When A Child is Taught to Hate: My Version of the Alicia Story, Part 2
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“That’s not despair you’re feeling, it’s the petulant reaction of a wounded child
And that’s not the door I’m looking at, it’s an escape hatch to the zeppelin we’re inside…
This ain’t an insult, it’s the clearest truth I’ve ever had the misery to speak
These aren’t words, these are the terms of my surrender and defeat
But I’m not sorry, beyond the sorry nature of existing with no plans
Please don’t touch me, just wave goodbye with that claw that’s not a hand.” -El-P
I didn’t see the woman who raised me for three years. “Alicia” became a word that could incapacitate me for want of an emotional outlet. I didn’t know what triggers were, but the mention of her name was a trigger, and is still something I have mixed feelings about.
My aunt Becky visited my sister sometimes during those years, and she once showed me a picture of my baby nephew. I saw his picture, and felt no loss for myself in having never met a family member. My mother had already killed that idea: he was a symbol of my sister’s rebellion, proof that she was as “promiscuous” as mom said she was.
In 2006, we filmed for The Learning Channel and the film crew didn’t press the issue. My parents said my sister lived far away, and was, unfortunately, unavailable to participate in the show. Becky told me recently that when she met the on-site producer, he dropped this information offhand: “It’s too bad their oldest daughter couldn’t make it.”
“Alicia? But she lives twenty minutes away. I’m staying with her.”
“What? That’s not what I was told.”
That’s when they pressed the issue with my dad in an interview. This was the juicy story Reality TV was looking for, so they planned to film extra footage of a meet-up. My mom had met my nephew that summer, and the TV cameras filmed her getting a meal with Alicia and her son. Dad filmed his first meeting with his grandson, and the Learning Channel used his footage in the final show’s cut. I knew nothing of this at the time.
I saw my sister for the first time in three years the night before I’d be watching her on TV.
At the beginning of 2007, there was a short reunion. My dad called it the return of the prodigal, and we actually ate elk calf from a recent hunting trip. He said we’d “killed the fatted calf.” It looked great and we were all smiles, and it helped my parents sell a lot of books under the “Love in the House” brand. Seeing those pictures now makes me shudder. In the last two photos, I’m smiling unnaturally brightly, saying to my dad’s camera what I couldn’t say aloud – that I was desperate to let the world know how glad I was to have my sister back that night.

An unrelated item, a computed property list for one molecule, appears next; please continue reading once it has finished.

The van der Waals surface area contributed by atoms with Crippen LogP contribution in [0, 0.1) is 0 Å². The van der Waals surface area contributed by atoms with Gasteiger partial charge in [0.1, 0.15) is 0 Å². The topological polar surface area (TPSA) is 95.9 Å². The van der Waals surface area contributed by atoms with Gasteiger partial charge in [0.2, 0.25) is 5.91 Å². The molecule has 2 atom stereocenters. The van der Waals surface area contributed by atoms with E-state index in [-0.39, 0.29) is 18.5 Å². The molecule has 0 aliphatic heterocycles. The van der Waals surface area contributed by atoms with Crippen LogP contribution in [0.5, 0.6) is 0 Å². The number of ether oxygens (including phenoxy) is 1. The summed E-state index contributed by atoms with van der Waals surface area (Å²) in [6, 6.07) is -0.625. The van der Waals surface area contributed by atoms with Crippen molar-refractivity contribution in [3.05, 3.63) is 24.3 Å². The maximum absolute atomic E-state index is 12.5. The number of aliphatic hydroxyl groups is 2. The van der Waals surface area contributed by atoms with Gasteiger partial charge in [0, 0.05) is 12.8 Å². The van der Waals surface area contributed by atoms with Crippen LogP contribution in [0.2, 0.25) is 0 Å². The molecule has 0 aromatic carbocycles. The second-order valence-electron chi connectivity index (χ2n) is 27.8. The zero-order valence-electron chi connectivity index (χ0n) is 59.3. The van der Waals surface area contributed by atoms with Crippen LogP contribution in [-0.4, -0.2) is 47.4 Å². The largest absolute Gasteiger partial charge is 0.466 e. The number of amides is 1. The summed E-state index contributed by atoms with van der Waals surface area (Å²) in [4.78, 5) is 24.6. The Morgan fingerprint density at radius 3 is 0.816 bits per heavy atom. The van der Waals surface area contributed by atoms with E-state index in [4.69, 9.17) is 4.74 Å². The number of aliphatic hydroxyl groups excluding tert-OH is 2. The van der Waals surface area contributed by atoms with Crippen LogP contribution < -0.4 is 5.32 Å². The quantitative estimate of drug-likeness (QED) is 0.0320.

The next seven years were rocky. We tried to make it work, but mom and dad insisted on condescending to Alicia. They refused to treat her relationship as a marriage, saying she and her boyfriend, Josh, were “shacking up,” even though they were in a steady, stable relationship and we live in a common law state. They wanted to print in the Christmas Letter that she’d had another child out of wedlock, with no mention of her committed husband. Alicia gave my mom a family picture including Josh and their two sons, but my parents refused to use it. In turn, Alicia and Josh refused to let them put pictures of their kids in the Christmas Letter.
I believed my parents were right to treat my sister the way they did. After all, she wasn’t really married. She had done some pretty bad things by the standards with which I was raised. I fought with her and cut off communication because she wanted to keep talking to me, even though there was conflict with my parents.
I only started to doubt the way my parents had treated Alicia when my parents kicked Lydia and me out. This was all familiar, something I hadn’t heard in over a decade: “You can’t be here. Get out or do as I say.” It was what my dad had said to my older sister, Alicia, in their fights before she moved out.
When my dad used the same phrases on me, I doubted for the first time: maybe Alicia didn’t do anything wrong. I fought to keep my voice steady against his onslaught: “This sounds familiar, dad. Like what I heard you say to Alicia.”
Dad’s reply was, “Oh, so now it’s personal, huh?”
For some time, Lydia and I had been discussing dad’s lack of understanding for other people. He just wasn’t aware of others’ feelings or perspectives. Earlier that year, when I’d told him I couldn’t read through an entire book and copy-edit it on top of work and school, he’d gotten me up two hours before sunrise and forced me to edit it before I had to leave for class. That summer, when I’d spent a few days working on my own writing, he told me that I was letting my summer get away from me because I wasn’t working for him all the time.
When I interact with people, I recognize that they have a whole life, and we’re interacting briefly. Dad didn’t seem to have that kind of capacity. When I worked for him, his wishes came first, and I couldn’t ever say “no,” even if I was overwhelmed. If I wasn’t working for him, I wasn’t doing anything important.
My theory of dad’s inability to understand others flashed through me when I mentioned Alicia. I later learned the word I was looking for: empathy.
He didn’t see that I’d mentioned it because I was hurt. He thought I was attacking him. That’s how my interactions with my dad have always been if I try to stand up for myself.
I’ve told this story to countless people, painting my sister as the villain in the situation. My parents first sent me to Christian counseling because I felt so betrayed by Alicia. Many people have heard a very different story.
For the sister I lost and regained after ten years, I need to tell my version of the story. This is how I see it now.